Wednesday, May 25, 2011

A Time-Honored Concern

In a 1916 article from the magazine America, there is a summary of an argument made by Mr. Thomas L. Masson in a paper he wrote for another magazine called Bookman. His idea is that if Milton used a typewriter to write "Lycidas" or "Hymn on the Nativity", these poems would not be as good. Pen and paper, apparently, are the only way for an author to slow down and revise. It's fine to use the typewriter to "conform more closely to our modern standards of orthography" but the use of one for composition is met with the invective, "Perish the thought!"

The author of the column also concludes that the current dearth of quality literature in America is due to the number of authors who use a typewriter for composition. (Start reading from "That fatal...")

The entire idea of this blog is that the typewriter is an excellent way to compose writing. I (and others) actually believe that it is the superior way to compose writing. The computer marks a "crisis in the history of letters." With the speed of creativity no one takes time to slow down and work on writing. Revision is passe'. The typewriter offers a way for an author to select words carefully without the harsh distraction of the modern computer. Well, reading this column I can see that the concern over the typewriter edging out the traditional way of writing was a concern to early twentieth-century litterati.

The goal of my Classroom Typewriter Project has been to show that the physical act of writing on a typewriter allows a writer to focus. And through that focus become a better writer. In the teens there was a similar concern:

Is it natural that every iteration of technology causes people to worry about losing some ineffable quality of an older method? Did writing strike fear in the heart of the Chavet-Pond-d'Arch painter? Did movable type strike fear in the heart of the Lindsfarne monks?

If you want to read the entire on, Macduff!


  1. Different things work for different people - always have. Vilifying the tech, whatever era, misses why and what people write. I'd guess in the CTP that the tech of the typewriter gets in the way of more directly written communication "just enough" to make it interesting - but not so much it gets too distracting. People expressing themselves and being understood can't be governed by a dogmatic approach to hardware. Writing is just sharing what's in your head without saying it out loud.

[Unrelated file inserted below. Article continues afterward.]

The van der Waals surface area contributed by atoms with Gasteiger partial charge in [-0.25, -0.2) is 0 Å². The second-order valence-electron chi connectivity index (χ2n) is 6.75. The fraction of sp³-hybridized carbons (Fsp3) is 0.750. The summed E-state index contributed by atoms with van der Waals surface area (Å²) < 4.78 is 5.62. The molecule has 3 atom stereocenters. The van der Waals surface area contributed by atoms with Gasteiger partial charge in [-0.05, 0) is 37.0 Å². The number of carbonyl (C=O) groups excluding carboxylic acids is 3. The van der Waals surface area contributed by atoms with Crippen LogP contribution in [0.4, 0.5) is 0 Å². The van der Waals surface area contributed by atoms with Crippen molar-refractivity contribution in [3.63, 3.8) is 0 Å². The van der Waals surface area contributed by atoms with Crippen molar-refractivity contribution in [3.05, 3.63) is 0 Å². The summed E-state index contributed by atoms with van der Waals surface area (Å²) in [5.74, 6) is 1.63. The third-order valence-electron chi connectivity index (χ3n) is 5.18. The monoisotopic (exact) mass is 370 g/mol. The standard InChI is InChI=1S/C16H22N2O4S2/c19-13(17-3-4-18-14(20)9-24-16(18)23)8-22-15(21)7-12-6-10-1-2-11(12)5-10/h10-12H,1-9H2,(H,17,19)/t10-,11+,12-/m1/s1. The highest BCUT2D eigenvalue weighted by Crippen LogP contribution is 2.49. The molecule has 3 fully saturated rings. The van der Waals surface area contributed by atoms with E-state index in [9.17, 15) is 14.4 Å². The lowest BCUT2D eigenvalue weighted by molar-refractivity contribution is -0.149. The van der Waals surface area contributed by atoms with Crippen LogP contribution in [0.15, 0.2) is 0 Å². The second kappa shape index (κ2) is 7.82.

...and I know if you got literacy results from cutting letters into stone or spray-painting on walls, you'd probably try that too :-)

  2. Ironic, isn't it!

    Rob puts things well.

    There were, by the way, traditional scribes who objected to the introduction of the printing press: e.g. Thrithemius.

  3. OK, let's see if I can confound Richard and put something else not quite as well:

    In case you haven't seen it, there are some echoes of the subject of your post in Joe Van Cleeve's here:

    It covers different ground but you can see his train of thought from yours. It's a little over my head - but he's put a lot of work into it and I sort of get his drift.

    The crux seems to be that meaning can suffer when the subject is articulated through a conspicuous method. A moot point if one's subject IS the method, but if you are writing (or making any other communication for that matter) the intention is generally that an audience can find some resonance with the work and be illuminated by it. So, stealthy writing from now on...

  4. As noted elsewhere, I've been reading Nicholas Carr's book, "The Shallows." The author doesn't really promote typewriters over computers, but his indictments of the internet lean that direction. There is a strong support of words printed on paper instead of displayed on a screen.

    Apparrently, Socrates was concerned that the act of writing things down would cause people to stop carrying all their knowledge in their head. So, you see, even the use of pen and ink gets in the way of truly free composition...